"Ye're a set o' gomerals!" exclaimed Tammy, in great wrath. "I meant naething o' the sort; but only that I would gie ower speaking about it."

"So we're no to hae the story after a'?" said Matthew Henderson.

"Yes," said Tammy; "I'm quite agreeable to tell't, if ye will only sit still and baud your tongues. Aweel, I was coming ower the hill ae night."

"'Odsake, Tammy," cried Robin, "will ye ne'er get ower that hill? Ye hae tell't us that ten times already; gang on, man, wi' the story."

"Then, to mak a lang story short, as I was coming ower the hill ae night about ten o'clock I fell in—"

"Fell in!" cried Matthew Henderson, "Whaur? Was't a hole, or a well?"

"I fell in," replied Tammy, "wi' a man."

"Fell in wi' a man!" said Willie Walkinshaw. "Weel. as there were twa o' ye, ye could help ane anither out."

"Na, na," roared Tammy, "I dinna mean that at a'; I just cam up wi' him."

"I doubt, Tammy," cried Robin, giving a sly wink to his cronies, "if ye gaed up the Calton hill wi' a man at ten o'clock at night, I'm thinking ye'll hae been boozing some gate or ither wi' him afore that."

"Me boozing?" cried Tammy. "I ne'er saw the man's face afore or since; unless it was in the police office the next day."

"Now, Tammy Tacket," said Robin, gravely, "just tak a' frien's advice, and gie ower sic splores; they're no creditable to a decent married man like you; and dinna be bleezing and bragging about being in the police office ; for it stands to reason ye wouldna be there for ony gude."

"Deil tak me," cried Tammy, jumping up on the meal girnel, and brandishing the pint stoup, "if I dinna (ling this at the head of the first man who says a word afore I be done wi' my story:—And, as I said before, I fell in—"

Poor Tammy was not at all prepared for his words being so soon verified, for, in his eagerness to enforce attention, he stamped violently with his hobnailed shoe on the girnel, which giving way with a loud crash, Tammy suddenly disappeared from the view of the astonished party. Robin, who had barely time to save himself from the falling ruins, was still laughing with all his might, when Mrs Scoreup burst in upon them, saying, "What the sorrow is a' this stramash about?"—but seeing a pale and ghastly figure rearing itself from the very heart of her meal girnel, she ejaculated, "Gude preserve us!" and, retreating a few steps, seized the broth ladle, and prepared to stand on the defensive.

At this moment Grizzy Tacket made her appearance at the open door, saying, "Is blethering Tam here?"

"Help me out, Robin, man," cried Tammy.

"Help ye out!" said Grizzy; "What the sorrow took you in there ye drucken ne'er-do-weel?"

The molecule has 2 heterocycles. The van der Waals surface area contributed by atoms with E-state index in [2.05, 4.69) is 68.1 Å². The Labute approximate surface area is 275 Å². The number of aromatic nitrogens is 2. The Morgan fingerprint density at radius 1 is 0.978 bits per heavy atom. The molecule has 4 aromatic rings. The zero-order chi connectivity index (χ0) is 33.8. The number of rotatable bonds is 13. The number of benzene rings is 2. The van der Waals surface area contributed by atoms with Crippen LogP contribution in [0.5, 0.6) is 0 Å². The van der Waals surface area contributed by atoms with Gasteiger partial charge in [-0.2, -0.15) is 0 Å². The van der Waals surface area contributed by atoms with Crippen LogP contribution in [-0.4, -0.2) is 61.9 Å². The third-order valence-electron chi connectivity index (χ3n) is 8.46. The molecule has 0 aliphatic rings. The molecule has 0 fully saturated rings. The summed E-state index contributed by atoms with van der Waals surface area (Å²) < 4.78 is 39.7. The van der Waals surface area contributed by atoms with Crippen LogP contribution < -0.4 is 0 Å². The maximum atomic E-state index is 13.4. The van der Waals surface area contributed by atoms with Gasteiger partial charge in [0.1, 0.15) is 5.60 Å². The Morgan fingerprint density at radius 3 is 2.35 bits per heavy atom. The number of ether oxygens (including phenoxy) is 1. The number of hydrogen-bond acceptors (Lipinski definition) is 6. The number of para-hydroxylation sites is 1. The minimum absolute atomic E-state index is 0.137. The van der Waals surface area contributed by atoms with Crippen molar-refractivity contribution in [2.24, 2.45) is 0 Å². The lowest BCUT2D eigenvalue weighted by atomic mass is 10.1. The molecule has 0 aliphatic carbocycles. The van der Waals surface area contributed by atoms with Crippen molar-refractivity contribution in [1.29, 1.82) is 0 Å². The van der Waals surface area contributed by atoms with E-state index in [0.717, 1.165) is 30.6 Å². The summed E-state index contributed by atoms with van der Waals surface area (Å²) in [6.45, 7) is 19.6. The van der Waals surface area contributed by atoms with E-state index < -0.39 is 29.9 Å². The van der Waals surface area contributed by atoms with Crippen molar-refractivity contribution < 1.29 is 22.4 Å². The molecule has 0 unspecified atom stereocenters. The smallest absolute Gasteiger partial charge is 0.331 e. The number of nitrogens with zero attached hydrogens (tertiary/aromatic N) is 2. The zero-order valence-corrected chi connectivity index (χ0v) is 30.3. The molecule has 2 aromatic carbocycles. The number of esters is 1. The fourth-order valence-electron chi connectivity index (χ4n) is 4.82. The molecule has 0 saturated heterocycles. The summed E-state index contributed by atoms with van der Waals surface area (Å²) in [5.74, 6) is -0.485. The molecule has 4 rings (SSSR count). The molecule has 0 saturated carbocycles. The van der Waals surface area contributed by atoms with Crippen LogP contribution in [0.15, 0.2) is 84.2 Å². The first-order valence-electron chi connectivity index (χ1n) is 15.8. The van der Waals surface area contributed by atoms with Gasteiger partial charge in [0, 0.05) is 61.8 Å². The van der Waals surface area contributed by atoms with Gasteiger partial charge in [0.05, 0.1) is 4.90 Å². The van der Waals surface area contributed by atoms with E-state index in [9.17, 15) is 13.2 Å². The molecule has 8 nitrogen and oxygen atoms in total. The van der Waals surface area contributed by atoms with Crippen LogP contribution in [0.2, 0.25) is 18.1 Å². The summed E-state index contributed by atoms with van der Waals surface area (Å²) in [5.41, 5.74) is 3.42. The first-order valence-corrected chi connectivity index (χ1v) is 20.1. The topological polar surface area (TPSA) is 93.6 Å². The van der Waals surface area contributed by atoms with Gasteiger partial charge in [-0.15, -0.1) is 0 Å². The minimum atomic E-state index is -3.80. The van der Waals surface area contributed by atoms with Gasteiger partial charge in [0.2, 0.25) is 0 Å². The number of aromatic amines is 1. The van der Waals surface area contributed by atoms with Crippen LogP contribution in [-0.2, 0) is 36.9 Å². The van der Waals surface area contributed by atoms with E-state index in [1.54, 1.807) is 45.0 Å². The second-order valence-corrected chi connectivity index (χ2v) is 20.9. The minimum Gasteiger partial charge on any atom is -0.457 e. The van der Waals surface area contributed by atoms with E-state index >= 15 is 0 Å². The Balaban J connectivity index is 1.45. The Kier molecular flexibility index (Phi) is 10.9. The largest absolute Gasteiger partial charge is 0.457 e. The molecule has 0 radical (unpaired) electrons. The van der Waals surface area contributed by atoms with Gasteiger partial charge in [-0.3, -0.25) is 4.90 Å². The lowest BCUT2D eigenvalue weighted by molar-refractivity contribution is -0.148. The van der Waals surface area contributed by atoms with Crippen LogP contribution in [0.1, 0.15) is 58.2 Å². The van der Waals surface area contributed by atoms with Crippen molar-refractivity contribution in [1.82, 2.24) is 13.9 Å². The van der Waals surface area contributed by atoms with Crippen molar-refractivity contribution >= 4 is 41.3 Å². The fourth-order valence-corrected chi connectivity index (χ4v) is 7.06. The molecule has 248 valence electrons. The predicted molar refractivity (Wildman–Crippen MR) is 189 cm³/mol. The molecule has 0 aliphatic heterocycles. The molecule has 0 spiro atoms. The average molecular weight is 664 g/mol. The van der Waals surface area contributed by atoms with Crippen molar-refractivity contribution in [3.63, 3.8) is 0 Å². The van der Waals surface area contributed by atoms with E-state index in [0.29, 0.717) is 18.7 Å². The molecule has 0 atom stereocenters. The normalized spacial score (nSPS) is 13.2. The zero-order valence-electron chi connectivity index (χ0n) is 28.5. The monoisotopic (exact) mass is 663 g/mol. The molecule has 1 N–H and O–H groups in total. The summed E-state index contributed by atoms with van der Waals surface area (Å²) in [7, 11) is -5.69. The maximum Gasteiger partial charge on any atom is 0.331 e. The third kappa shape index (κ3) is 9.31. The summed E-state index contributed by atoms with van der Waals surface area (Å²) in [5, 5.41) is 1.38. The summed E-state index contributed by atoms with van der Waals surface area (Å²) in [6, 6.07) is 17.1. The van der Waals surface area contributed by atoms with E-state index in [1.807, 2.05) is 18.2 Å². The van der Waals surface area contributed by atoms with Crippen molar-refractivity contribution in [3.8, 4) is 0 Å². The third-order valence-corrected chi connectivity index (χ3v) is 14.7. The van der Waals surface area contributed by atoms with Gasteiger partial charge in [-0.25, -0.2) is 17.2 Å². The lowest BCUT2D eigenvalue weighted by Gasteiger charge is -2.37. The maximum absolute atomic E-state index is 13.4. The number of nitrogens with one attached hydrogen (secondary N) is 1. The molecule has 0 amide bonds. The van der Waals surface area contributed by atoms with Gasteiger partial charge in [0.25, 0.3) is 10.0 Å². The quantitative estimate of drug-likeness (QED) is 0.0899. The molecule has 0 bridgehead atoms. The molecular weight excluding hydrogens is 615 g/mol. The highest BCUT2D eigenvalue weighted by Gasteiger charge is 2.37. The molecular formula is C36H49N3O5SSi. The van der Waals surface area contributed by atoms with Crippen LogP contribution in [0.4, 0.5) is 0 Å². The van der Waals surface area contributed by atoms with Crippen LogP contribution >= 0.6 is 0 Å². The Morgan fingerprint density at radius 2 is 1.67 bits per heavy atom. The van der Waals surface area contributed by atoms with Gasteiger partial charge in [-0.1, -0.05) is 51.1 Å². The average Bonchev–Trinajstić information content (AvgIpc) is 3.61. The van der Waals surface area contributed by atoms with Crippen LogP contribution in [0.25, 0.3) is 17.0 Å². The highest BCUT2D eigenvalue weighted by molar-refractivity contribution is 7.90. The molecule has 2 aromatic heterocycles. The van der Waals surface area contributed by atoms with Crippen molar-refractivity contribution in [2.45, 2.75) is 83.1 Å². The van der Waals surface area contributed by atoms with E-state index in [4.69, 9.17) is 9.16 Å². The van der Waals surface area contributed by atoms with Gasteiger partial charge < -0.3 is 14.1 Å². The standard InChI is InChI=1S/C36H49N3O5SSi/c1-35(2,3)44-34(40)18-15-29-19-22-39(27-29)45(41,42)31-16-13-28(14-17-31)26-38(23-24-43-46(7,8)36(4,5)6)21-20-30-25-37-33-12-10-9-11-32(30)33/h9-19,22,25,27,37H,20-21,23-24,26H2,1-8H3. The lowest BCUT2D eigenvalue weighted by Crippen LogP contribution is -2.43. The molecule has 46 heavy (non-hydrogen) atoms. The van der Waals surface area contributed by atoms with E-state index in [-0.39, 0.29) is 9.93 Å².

"Dinna abuse your gudeman, wife," said Jamie Wilson.

"Gudeman!" retorted Grizzy; "troth, there's few o' ye deserve the name; and as for that idle loon, I ken he'll no work a stroke the morn though wife and weans should want baith milk and meal."

'"Odsake, wife," cried Robin, "if; ye shake Tammy weel, he'll keep ye a' in parritch for a week."

"She'll shake him," cried the angry Mrs Scoreup; "cocks are free o' horses' corn: I'll shake him," making, as she spoke, towards the unfortunate half-choked Tammy.

"Will ye, faith?" screamed Grizzy, putting her arms akimbo. "Will ye offer to lay a hand on my gudeman, and me standing here? Come out this minute, ye Jonadub, and come hame to your ain house."

"No ae fit shall he steer frae this," cried Mrs Scoreup, slapping-to the door, "'till I see wha is to pay me for the spoiling o' my gude new girnel, forby the meal that's wasted."

"New girnel!" exclaimed Grizzy, with a provoking sneer, "it's about as auld as yoursel, and as little worth.*'

"Ye ill-tongued randy!" cried Mrs Scoreup, giving the ladle a most portentous flourish.

"Whisht, whisht, gudewife," said Robin; "say nae mair about it, we'll mak it up amang us; and now, Grizzy, tak Tammy awa hame."

"It's no right in you, Robin," said Grizzy, "to be filling Tammy fou, and keeping decent folks out o' their beds till this time o' night."

"It's a' Tammy's faut," replied Robin; "for ye ken as well as me, that when ance he begins to tell a story, there's nae such thing as stopping him; he has been blethering about the Calton hill at nae allowance.

The last words seemed to strike on Tammy's ear; who hiccuped out, "As I cam ower the Calton hill—"

"Will naebody stap a peat in tha: man's hause?" exclaimed Matthew Henderson. "For ony sake, honest woman, tak him awa, or we'll be keepit on the Calton hill the whole night."

"Tak haud o' me, Tammy," said Robin; "I'll gang hame wi' ye."

"I can gang mysel," said Tammy, giving Robin a shove, and staggering towards the door.

"Gang yoursel!" cried Grizzy, as she followed her helpmate; "ye dinna look very like it:" and thus the party broke up—

And each went aff their separate way,
Resolved to meet anither dav.